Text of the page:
There were also cases in which supply outstripped demand in logistics connected with the tour. In Vancouver organizers chartered 10 buses to transport reporters 100 km to Abbotsford for a papal mass, setting out eight hours ahead of time to avoid anticipated traffic delays. Only two buses were needed, and the trip took only 58 minutes because the anticipated traffic jam did not develop. About 170,000 people attended the mass, many fewer than organizers had predicted. And those who came, for the most part, did not buy. Wayne Battrick and Art Adams, two unemployed construction workers, sold pope scopes (periscopes) for $2 each. They invested $1,500, made 2,000 of the scopes—and managed to sell a total of 10. Balloon hawkers Bud and Steve Carmichael lost about $7,000 on the same day, despite their attempts to create a demand by giving 1,000 of the balloons away. Said Bud
Carmichael: “The average nonCatholic got turned off from attending. Most of the people here were devout Catholics. They were here to see the Pope, not to buy balloons.”
Merchants across the country also found that hoped-for bonanzas from an influx of visitors fizzled. In Halifax few businesses showed any increase in trade while the Pope was in town. Said Radio Shack store manager Charles Hill: “Business was dead, but we did have a run on batteries and we were cleaned out of little FM radios.” A block away, at Thackeray’s bar and restaurant, bartender Kevin Gamble said that trade was slow during the youth rally but that it picked up later that night after the Pope left St. Mary’s Basilica. “People were dry, and we were swamped,” he said. Consumers Distributing, which stocked Montrealer Stupp’s silver ingots across Canada, sold only 500 of them. And Simpson’s, which promoted the ingots in its advertising, received orders for fewer than 1,000.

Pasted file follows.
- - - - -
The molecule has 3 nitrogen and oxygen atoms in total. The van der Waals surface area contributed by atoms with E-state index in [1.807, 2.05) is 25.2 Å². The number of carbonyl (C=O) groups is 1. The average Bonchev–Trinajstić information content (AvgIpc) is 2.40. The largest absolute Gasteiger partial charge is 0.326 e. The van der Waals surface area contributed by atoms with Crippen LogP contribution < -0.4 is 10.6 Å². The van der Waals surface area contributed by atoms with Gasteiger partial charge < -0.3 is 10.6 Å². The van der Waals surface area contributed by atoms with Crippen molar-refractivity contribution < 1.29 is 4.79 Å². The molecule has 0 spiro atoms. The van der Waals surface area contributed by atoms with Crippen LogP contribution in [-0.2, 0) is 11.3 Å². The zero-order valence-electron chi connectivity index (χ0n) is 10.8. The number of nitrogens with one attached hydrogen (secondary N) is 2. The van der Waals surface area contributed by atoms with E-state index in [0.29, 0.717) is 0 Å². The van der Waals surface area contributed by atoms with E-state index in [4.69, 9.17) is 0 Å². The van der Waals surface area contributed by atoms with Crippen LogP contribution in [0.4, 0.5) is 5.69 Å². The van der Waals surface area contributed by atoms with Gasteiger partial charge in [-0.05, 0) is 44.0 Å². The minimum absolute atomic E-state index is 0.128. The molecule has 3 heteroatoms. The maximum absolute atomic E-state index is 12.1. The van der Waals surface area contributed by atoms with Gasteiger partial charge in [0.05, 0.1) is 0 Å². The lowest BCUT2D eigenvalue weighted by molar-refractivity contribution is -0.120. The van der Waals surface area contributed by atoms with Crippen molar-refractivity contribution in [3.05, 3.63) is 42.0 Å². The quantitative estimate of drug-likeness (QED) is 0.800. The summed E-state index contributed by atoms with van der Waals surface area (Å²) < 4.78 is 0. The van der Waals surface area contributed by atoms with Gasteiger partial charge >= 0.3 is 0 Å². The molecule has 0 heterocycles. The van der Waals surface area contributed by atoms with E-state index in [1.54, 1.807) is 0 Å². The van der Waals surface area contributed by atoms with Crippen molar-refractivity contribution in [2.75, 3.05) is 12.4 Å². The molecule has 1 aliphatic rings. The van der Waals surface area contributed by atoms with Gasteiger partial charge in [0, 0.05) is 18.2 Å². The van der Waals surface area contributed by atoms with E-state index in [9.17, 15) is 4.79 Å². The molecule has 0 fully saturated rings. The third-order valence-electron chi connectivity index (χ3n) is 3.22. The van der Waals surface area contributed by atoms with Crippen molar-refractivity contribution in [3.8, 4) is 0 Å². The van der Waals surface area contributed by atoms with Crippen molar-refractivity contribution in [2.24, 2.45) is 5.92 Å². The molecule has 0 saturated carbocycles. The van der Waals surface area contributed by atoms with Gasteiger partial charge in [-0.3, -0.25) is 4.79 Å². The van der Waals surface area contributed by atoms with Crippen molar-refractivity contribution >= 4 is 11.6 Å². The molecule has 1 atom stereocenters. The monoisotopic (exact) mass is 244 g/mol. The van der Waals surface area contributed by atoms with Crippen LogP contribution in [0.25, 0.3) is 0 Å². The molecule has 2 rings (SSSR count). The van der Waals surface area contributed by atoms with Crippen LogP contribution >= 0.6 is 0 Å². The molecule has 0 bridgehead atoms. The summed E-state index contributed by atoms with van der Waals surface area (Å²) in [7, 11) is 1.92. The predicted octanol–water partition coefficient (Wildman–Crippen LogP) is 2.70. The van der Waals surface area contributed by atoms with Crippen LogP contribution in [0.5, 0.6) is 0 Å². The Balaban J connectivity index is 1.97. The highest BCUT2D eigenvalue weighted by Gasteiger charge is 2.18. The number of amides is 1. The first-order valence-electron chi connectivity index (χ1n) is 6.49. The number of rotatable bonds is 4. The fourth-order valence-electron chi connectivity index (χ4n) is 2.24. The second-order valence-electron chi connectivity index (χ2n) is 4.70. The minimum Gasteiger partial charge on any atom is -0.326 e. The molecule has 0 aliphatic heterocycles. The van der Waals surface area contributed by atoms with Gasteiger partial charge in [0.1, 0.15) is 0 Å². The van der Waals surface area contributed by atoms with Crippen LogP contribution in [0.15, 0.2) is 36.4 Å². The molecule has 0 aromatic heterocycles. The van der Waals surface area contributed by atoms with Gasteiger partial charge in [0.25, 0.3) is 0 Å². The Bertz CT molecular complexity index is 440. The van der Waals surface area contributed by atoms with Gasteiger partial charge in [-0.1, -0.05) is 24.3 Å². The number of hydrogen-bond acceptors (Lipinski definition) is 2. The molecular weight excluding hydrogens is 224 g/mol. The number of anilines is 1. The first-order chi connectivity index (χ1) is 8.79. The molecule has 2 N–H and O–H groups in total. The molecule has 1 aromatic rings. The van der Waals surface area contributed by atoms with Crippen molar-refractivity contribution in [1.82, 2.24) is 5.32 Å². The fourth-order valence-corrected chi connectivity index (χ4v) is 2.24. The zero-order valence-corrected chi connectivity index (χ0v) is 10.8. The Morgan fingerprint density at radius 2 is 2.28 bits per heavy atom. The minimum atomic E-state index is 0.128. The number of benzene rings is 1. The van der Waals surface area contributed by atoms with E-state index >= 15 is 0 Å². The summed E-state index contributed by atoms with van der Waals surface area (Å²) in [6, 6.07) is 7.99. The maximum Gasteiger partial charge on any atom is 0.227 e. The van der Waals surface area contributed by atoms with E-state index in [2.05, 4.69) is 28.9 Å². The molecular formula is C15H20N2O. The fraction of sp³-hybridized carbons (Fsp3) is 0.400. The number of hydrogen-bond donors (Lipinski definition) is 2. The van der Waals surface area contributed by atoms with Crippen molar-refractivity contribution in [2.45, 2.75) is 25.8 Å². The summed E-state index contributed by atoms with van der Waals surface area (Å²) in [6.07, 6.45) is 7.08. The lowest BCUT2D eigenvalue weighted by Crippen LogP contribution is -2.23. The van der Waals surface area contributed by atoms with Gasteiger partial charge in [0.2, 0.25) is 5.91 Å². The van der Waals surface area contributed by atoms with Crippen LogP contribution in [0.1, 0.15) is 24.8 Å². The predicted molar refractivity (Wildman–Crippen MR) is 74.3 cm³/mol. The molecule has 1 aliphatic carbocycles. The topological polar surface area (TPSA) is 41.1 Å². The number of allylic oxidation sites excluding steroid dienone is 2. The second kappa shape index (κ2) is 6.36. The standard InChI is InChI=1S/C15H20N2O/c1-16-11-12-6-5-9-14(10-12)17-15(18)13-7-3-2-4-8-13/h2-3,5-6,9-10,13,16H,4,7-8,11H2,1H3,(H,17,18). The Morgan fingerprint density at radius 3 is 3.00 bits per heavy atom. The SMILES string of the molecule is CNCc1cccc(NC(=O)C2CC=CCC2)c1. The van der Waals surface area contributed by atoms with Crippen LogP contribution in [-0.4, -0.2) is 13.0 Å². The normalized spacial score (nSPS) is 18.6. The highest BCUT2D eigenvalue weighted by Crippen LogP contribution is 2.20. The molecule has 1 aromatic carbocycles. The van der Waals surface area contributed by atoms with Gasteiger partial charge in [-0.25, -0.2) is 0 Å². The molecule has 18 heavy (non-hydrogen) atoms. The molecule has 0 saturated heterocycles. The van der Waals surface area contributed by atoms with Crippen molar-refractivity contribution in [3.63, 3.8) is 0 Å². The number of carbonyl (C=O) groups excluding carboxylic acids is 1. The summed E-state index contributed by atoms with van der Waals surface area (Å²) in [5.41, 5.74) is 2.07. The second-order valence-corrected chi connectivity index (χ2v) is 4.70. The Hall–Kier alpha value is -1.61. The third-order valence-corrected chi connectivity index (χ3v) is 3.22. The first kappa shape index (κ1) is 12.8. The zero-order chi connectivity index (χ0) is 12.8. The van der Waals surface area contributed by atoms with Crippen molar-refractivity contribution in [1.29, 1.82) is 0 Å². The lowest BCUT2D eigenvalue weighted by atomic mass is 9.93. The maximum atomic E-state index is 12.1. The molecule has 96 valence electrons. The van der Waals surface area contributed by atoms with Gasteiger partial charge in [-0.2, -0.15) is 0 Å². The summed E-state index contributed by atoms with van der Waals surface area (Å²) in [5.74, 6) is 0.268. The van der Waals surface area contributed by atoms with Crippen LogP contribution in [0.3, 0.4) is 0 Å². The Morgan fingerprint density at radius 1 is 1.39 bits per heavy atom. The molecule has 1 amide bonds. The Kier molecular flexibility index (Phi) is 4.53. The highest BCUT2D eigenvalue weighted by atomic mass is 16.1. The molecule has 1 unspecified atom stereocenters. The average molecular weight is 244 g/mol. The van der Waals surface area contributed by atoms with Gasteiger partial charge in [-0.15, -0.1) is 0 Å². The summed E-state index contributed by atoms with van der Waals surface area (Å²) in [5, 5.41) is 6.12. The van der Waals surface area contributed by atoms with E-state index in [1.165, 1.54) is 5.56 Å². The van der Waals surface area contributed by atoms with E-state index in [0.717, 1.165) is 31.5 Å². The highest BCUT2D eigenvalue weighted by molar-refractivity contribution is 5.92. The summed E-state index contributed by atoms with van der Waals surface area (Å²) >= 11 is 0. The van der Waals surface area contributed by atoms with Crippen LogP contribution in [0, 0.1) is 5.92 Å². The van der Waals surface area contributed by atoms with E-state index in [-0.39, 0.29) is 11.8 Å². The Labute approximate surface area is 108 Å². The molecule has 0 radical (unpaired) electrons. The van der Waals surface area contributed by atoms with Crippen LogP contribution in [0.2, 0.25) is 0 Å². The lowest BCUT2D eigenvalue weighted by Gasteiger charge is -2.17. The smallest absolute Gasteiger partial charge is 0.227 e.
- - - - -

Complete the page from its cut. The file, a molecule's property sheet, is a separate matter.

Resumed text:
In Ottawa and the surrounding area many of the 1,300 hotel rooms set aside for the anticipated crowds of out-of-town visitors remained vacant, despite the fact that an accommodation booth was set up at the National Arts Centre to persuade nonresidents to remain in the nation’s capital overnight. Said Michael Church, president of the Ottawa-Carleton Board of ^ Trade: “The visit came nowhere I near expectations in terms of y revenues. Most people came for " the mass and then went home.” Most of the tour vendors and the merchants will have to chalk up their losses to experience. But as the Pope was leaving for home, ILC president Gareau insisted that potential after-sales may make up some of the losses. “After the Pope’s visit to the United States,” he said, “many of the souvenir sellers found that there was a tremendous market.” Several Quebec parishes, he added, have already indicated that they will use leftover items as fund raisers, and many others will likely launch similar campaigns to offset tour losses. Firm sales figures for licensed souvenirs will not begin to emerge until a month after the Pope’s departure. But for private enterprise, and perhaps the church alike, the bottom
line is indeed bleak._
With Diane Luckow in Vancouver, Karen Nicholson in Ottawa, Bruce Wallace in Montreal and Michael Clugston in Halifax.